How much did the hand grinder run you? I'm curious. I think I saw a price, or two some time ago, and grinders were really expensive

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    Mine was straight from Poland, real old world weight to it. I got it at a german market for $50 I think. The attachment for my kitchen aid was the same.

    So, something that's really confusing me here, is why would anyone need to tell their butcher anything about celiac, or tell them not to put wheat in your sausage. There is no wheat in sausage, and if you have to tell your butcher that, they're in the wrong business. ALL SAUSAGE IS GRAIN FREE UNLESS IT IS MADE WRONG.

    Seriously, sausage is some of the easiest stuff to make - rough cuts of meat, ground. Spices. Liquid. I guess one could but oats in one, but that would be well... disgusting in both texture and insipid flavor. Technically you *could* use soy sauce, but... why?

    The method is cakewalk too, grind semi frozen meat, keep it cold, add spices and liquid, beat the hell out of it until it gels together, but keep the temp sub 40F or so, and then stuff it. Five minutes from grind to stuffing.
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    Quote Originally Posted by davem View Post
    Mine was straight from Poland, real old world weight to it. I got it at a german market for $50 I think. The attachment for my kitchen aid was the same.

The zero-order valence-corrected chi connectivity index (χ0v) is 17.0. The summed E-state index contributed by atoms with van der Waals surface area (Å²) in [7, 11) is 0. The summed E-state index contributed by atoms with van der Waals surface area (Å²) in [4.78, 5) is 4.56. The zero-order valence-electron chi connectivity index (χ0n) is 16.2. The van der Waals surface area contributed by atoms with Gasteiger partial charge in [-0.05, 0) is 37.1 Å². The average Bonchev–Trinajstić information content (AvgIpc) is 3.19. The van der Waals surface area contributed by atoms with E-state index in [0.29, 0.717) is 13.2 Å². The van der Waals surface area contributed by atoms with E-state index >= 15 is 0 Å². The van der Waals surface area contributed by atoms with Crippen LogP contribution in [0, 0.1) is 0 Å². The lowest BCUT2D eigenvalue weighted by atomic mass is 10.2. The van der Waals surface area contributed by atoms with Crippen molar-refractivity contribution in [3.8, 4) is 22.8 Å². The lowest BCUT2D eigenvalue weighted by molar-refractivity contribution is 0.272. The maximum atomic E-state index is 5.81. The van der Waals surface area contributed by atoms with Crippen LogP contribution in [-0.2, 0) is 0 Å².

So, something that's really confusing me here, is why would anyone need to tell their butcher anything about celiac, or tell them not to put wheat in your sausage. There is no wheat in sausage, and if you have to tell your butcher that, they're in the wrong business. ALL SAUSAGE IS GRAIN FREE UNLESS IT IS MADE WRONG.

    Seriously, sausage is some of the easiest stuff to make - rough cuts of meat, ground. Spices. Liquid. I guess one could but oats in one, but that would be well... disgusting in both texture and insipid flavor. Technically you *could* use soy sauce, but... why?

    The method is cakewalk too, grind semi frozen meat, keep it cold, add spices and liquid, beat the hell out of it until it gels together, but keep the temp sub 40F or so, and then stuff it. Five minutes from grind to stuffing.
    I suppose, the amount of sodium won't be as bad as commercial, either; is this right? That's one of the hang ups as far as sausage goes - even when dealing with better made ones in contrast to "big names."

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    Quote Originally Posted by davem View Post
    Mine was straight from Poland, real old world weight to it. I got it at a german market for $50 I think. The attachment for my kitchen aid was the same.

    So, something that's really confusing me here, is why would anyone need to tell their butcher anything about celiac, or tell them not to put wheat in your sausage. There is no wheat in sausage, and if you have to tell your butcher that, they're in the wrong business. ALL SAUSAGE IS GRAIN FREE UNLESS IT IS MADE WRONG.

    Seriously, sausage is some of the easiest stuff to make - rough cuts of meat, ground. Spices. Liquid. I guess one could but oats in one, but that would be well... disgusting in both texture and insipid flavor. Technically you *could* use soy sauce, but... why?

    The method is cakewalk too, grind semi frozen meat, keep it cold, add spices and liquid, beat the hell out of it until it gels together, but keep the temp sub 40F or so, and then stuff it. Five minutes from grind to stuffing.
    I think some of the spice mixes sometimes end up with wheat products in them. If it is a higher volume meat shop they might just be ordering the spice mixes from a supplier. As loafingcactus mentioned, certain styles of ethnic or cultural sausages have grains in them. Quite common in certain parts of Europe at least.